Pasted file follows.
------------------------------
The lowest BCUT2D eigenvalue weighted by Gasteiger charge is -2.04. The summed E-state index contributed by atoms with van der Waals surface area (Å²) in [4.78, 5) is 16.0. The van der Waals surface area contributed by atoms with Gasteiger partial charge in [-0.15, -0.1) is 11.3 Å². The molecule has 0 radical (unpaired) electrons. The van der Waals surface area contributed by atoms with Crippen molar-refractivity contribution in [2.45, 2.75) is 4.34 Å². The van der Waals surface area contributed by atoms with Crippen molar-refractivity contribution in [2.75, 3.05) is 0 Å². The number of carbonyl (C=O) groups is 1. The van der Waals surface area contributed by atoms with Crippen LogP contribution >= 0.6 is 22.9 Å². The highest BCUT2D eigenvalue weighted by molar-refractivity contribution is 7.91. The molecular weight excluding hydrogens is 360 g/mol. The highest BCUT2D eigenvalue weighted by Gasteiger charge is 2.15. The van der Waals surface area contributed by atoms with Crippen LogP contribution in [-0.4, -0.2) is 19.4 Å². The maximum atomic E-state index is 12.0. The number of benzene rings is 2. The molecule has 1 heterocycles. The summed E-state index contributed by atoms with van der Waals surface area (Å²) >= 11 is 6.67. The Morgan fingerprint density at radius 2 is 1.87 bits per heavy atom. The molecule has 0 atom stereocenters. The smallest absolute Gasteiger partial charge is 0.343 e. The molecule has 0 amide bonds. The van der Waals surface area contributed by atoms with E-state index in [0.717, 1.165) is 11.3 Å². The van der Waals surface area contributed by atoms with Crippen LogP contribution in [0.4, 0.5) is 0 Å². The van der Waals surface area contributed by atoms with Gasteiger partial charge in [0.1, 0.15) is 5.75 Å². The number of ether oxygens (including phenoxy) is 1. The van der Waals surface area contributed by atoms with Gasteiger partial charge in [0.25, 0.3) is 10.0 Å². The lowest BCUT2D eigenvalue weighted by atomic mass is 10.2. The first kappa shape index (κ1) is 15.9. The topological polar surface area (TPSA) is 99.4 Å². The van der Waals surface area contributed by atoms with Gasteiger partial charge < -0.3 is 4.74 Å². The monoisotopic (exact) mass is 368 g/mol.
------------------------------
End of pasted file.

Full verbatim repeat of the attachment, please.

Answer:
The lowest BCUT2D eigenvalue weighted by Gasteiger charge is -2.04. The summed E-state index contributed by atoms with van der Waals surface area (Å²) in [4.78, 5) is 16.0. The van der Waals surface area contributed by atoms with Gasteiger partial charge in [-0.15, -0.1) is 11.3 Å². The molecule has 0 radical (unpaired) electrons. The van der Waals surface area contributed by atoms with Crippen molar-refractivity contribution in [2.45, 2.75) is 4.34 Å². The van der Waals surface area contributed by atoms with Crippen molar-refractivity contribution in [2.75, 3.05) is 0 Å². The number of carbonyl (C=O) groups is 1. The van der Waals surface area contributed by atoms with Crippen LogP contribution >= 0.6 is 22.9 Å². The highest BCUT2D eigenvalue weighted by molar-refractivity contribution is 7.91. The molecular weight excluding hydrogens is 360 g/mol. The highest BCUT2D eigenvalue weighted by Gasteiger charge is 2.15. The van der Waals surface area contributed by atoms with Crippen LogP contribution in [-0.4, -0.2) is 19.4 Å². The maximum atomic E-state index is 12.0. The number of benzene rings is 2. The molecule has 1 heterocycles. The summed E-state index contributed by atoms with van der Waals surface area (Å²) >= 11 is 6.67. The Morgan fingerprint density at radius 2 is 1.87 bits per heavy atom. The molecule has 0 atom stereocenters. The smallest absolute Gasteiger partial charge is 0.343 e. The molecule has 0 amide bonds. The van der Waals surface area contributed by atoms with E-state index in [0.717, 1.165) is 11.3 Å². The van der Waals surface area contributed by atoms with Crippen LogP contribution in [0.4, 0.5) is 0 Å². The van der Waals surface area contributed by atoms with Gasteiger partial charge in [0.1, 0.15) is 5.75 Å². The number of ether oxygens (including phenoxy) is 1. The van der Waals surface area contributed by atoms with Gasteiger partial charge in [0.25, 0.3) is 10.0 Å². The lowest BCUT2D eigenvalue weighted by atomic mass is 10.2. The first kappa shape index (κ1) is 15.9. The topological polar surface area (TPSA) is 99.4 Å². The van der Waals surface area contributed by atoms with Gasteiger partial charge < -0.3 is 4.74 Å². The monoisotopic (exact) mass is 368 g/mol.